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The chained elephant

The narration of fairy tales and legends, with its analogical language, gives us a knowledge that is as subtle as it is profound, perceptible in its invisibility: it is a heritage of humanity of all times, a source of messages that are nevertheless alive and always current. It is up to us to recognize them and treasure them.

I'll tell you a story: "When I was little I loved the circus, I especially liked animals. I was especially attracted by the elephant which, as I discovered later, was the favorite animal of many children.
During the show that beast showed off a weight, a dimension and a strength that was really out of the ordinary ...
But after his number, and until a moment before entering the scene, the elephant was always tied to a stake stuck in the ground, with a chain that imprisoned one of its legs.

Yet the stake was a tiny piece of wood planted in the ground only a few inches. And even though the chain was large and strong, it seemed obvious to me that an animal capable of uprooting a tree could easily get rid of that stake and escape.
It was really a beautiful mystery. What kept him tied, then? Why didn't he run away? When I was five or six I still trusted the wisdom of the great. Then I asked a teacher, a father or an uncle to solve the mystery of the elephant. Some of them explained to me that the elephant did not run away because it was trained. Then I asked the obvious question: "If he is trained, why are they chaining him?" I don't remember receiving any coherent response. Over time I forgot the mystery of the elephant and the stake, and I thought of it only when I came across other people who asked the same question. Fortunately for me, a few years ago I discovered that someone had been wise enough to find the right answer.
The circus elephant does not run away because it has been tied to a similar stake since it was very, very small. I closed my eyes and imagined the helpless newborn baby elephant tied to the stake. I'm sure, at that moment, he tried to push, to pull and sweat in an attempt to break free. But despite his efforts, he couldn't because the stake was too firm for him.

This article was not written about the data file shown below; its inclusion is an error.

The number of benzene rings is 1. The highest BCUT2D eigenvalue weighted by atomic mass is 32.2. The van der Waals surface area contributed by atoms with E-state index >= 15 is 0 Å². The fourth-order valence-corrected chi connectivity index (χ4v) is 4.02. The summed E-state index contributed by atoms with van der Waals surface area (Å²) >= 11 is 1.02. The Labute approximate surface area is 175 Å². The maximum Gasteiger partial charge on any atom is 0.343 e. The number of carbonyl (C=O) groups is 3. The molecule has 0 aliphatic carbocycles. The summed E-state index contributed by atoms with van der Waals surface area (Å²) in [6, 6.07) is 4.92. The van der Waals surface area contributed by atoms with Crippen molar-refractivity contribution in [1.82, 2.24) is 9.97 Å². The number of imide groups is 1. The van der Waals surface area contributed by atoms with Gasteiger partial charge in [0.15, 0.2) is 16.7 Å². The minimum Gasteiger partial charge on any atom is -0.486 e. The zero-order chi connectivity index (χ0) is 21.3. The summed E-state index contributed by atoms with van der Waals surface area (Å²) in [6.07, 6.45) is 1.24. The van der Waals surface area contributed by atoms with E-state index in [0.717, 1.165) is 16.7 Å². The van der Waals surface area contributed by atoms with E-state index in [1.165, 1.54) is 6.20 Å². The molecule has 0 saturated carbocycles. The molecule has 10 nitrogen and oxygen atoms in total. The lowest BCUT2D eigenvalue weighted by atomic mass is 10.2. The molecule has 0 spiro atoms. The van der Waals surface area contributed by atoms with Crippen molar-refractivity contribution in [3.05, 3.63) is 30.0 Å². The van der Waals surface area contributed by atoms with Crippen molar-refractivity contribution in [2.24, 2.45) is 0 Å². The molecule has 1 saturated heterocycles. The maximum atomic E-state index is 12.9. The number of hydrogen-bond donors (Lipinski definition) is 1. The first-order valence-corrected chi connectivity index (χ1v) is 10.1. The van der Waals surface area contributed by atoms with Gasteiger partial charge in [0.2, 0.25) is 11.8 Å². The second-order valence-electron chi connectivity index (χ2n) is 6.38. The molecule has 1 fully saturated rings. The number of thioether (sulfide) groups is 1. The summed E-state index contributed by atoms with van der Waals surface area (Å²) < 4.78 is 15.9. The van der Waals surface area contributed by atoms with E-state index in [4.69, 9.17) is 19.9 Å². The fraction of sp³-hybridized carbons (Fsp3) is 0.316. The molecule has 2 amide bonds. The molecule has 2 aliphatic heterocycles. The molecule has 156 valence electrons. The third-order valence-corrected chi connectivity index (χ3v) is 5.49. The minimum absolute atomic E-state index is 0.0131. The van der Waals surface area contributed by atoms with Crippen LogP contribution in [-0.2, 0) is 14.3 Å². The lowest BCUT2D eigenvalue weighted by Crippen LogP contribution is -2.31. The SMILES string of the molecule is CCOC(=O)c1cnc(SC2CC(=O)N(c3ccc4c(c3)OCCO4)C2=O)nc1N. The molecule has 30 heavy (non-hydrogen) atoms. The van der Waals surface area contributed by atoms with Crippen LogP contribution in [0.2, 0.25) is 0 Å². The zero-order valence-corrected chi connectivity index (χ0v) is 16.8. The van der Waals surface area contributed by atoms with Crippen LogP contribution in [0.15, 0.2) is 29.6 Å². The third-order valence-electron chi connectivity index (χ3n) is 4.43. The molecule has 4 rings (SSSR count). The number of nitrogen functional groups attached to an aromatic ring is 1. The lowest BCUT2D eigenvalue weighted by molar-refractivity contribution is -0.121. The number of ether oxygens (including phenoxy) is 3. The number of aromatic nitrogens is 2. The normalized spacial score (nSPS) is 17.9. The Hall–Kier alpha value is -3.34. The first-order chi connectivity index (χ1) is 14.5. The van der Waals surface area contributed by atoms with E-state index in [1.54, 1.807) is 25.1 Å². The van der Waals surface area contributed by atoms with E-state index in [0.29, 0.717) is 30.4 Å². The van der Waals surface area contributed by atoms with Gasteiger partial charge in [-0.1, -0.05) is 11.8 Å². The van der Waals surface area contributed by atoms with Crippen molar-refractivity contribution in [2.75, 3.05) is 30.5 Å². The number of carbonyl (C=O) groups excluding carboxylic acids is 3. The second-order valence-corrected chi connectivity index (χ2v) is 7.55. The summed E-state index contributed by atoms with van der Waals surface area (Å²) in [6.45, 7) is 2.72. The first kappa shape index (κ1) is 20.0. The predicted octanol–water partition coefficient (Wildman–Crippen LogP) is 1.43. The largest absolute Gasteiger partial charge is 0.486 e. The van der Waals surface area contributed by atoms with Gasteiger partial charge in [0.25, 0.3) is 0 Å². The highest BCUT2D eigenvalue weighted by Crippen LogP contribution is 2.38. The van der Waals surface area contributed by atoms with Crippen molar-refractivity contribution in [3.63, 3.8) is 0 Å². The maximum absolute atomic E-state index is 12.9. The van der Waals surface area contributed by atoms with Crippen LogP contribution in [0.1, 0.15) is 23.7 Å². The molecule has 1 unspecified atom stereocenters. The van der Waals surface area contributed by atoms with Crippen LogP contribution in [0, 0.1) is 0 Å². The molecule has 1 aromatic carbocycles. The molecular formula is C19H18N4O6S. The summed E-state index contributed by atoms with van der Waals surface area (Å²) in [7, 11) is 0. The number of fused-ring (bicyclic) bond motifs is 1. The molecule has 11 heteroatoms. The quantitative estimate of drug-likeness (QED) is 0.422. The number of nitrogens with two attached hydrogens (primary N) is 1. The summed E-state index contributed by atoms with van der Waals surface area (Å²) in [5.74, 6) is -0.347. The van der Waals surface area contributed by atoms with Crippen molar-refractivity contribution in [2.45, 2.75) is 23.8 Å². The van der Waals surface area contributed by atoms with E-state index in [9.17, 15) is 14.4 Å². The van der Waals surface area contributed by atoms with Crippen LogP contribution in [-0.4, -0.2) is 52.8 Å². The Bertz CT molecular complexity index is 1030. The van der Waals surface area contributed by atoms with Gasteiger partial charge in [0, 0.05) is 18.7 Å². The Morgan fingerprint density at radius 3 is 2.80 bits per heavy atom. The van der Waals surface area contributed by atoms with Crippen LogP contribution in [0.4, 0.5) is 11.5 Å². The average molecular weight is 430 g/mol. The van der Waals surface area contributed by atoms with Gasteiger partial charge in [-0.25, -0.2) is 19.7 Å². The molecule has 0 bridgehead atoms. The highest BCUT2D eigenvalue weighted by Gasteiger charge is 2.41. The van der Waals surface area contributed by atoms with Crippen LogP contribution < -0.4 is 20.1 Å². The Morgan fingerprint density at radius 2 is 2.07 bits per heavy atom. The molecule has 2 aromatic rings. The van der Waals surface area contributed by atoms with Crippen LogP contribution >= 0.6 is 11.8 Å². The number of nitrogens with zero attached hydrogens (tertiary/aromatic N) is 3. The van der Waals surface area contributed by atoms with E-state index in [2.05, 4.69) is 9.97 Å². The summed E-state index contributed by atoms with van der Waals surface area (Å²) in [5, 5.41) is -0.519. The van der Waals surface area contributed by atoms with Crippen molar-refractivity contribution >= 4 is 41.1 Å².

I saw him fall asleep exhausted, and the next day try again, and so the next day and the one after that again ... Until one day, a terrible day for his story, the animal accepted impotence, resigning itself to its own destiny. The huge and powerful elephant we see at the circus does not run away because, poor fellow, he believes he cannot do it. The memory of the experienced powerlessness is imprinted: And the bad thing is that he has never tested his strength again, never ... " (J. Bucay)

How many messages in a story ... The curiosity of children is wonderful ... We shouldn't lose it.

Do we recognize a little of ourselves in the curious child? Or did the elephant impress us the most?

We could then ask ourselves how many poles we have chained ourselves, which chains we cannot free ourselves from ... We often live with our own so deeply rooted beliefs as to prevent us from grasping - denying them - the changes and transformations that take place in us. We can't get rid of the idea of ‚Äč‚Äčthose ourselves who didn't make it and surrender to our destiny.

Or rather, to what we mistakenly believe to be our destiny. Let us not let frustration, pain, a sense of powerlessness and inadequacy hinder our most authentic journey, fixing ourselves in an image that does not correspond to our essence.

It is Bucay who suggests to us that "the only way to know if we can do it is to try again, putting our heart into it ... our whole heart".

for more information on the subject:

Dr. Maria Ceriani, psychotherapist

mob: +39 338 9393503

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